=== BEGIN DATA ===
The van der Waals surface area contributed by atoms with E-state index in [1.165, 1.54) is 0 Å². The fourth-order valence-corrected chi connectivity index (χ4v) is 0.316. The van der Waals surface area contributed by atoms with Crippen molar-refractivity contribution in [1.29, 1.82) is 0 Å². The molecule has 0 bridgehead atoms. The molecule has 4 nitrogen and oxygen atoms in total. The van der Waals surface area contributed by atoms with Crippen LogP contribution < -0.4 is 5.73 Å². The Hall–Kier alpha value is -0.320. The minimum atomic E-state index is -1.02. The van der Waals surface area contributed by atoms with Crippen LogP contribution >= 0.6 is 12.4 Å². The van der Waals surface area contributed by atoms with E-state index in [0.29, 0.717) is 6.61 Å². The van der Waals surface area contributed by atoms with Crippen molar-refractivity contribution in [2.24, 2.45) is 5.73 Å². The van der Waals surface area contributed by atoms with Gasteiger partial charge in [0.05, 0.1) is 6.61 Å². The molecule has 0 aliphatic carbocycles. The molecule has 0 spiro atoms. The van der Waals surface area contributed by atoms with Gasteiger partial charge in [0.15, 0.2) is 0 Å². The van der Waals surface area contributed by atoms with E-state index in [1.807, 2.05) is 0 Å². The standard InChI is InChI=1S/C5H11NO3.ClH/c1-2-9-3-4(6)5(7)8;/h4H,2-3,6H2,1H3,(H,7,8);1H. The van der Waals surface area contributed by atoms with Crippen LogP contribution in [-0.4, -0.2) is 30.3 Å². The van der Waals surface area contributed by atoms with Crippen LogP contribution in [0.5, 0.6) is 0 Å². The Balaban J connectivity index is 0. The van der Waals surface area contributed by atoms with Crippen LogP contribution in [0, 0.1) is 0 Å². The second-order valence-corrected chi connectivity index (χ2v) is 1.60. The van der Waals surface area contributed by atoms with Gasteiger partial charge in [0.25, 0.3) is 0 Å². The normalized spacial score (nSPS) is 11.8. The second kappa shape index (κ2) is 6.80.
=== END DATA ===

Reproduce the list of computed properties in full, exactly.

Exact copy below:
The van der Waals surface area contributed by atoms with E-state index in [1.165, 1.54) is 0 Å². The fourth-order valence-corrected chi connectivity index (χ4v) is 0.316. The van der Waals surface area contributed by atoms with Crippen molar-refractivity contribution in [1.29, 1.82) is 0 Å². The molecule has 0 bridgehead atoms. The molecule has 4 nitrogen and oxygen atoms in total. The van der Waals surface area contributed by atoms with Crippen LogP contribution < -0.4 is 5.73 Å². The Hall–Kier alpha value is -0.320. The minimum atomic E-state index is -1.02. The van der Waals surface area contributed by atoms with Crippen LogP contribution >= 0.6 is 12.4 Å². The van der Waals surface area contributed by atoms with E-state index in [0.29, 0.717) is 6.61 Å². The van der Waals surface area contributed by atoms with Crippen molar-refractivity contribution in [2.24, 2.45) is 5.73 Å². The van der Waals surface area contributed by atoms with Gasteiger partial charge in [0.05, 0.1) is 6.61 Å². The molecule has 0 aliphatic carbocycles. The molecule has 0 spiro atoms. The van der Waals surface area contributed by atoms with Gasteiger partial charge in [0.15, 0.2) is 0 Å². The van der Waals surface area contributed by atoms with E-state index in [1.807, 2.05) is 0 Å². The standard InChI is InChI=1S/C5H11NO3.ClH/c1-2-9-3-4(6)5(7)8;/h4H,2-3,6H2,1H3,(H,7,8);1H. The van der Waals surface area contributed by atoms with Crippen LogP contribution in [-0.4, -0.2) is 30.3 Å². The van der Waals surface area contributed by atoms with Crippen LogP contribution in [0.5, 0.6) is 0 Å². The Balaban J connectivity index is 0. The van der Waals surface area contributed by atoms with Crippen LogP contribution in [0, 0.1) is 0 Å². The second-order valence-corrected chi connectivity index (χ2v) is 1.60. The van der Waals surface area contributed by atoms with Gasteiger partial charge in [0.25, 0.3) is 0 Å². The normalized spacial score (nSPS) is 11.8. The second kappa shape index (κ2) is 6.80.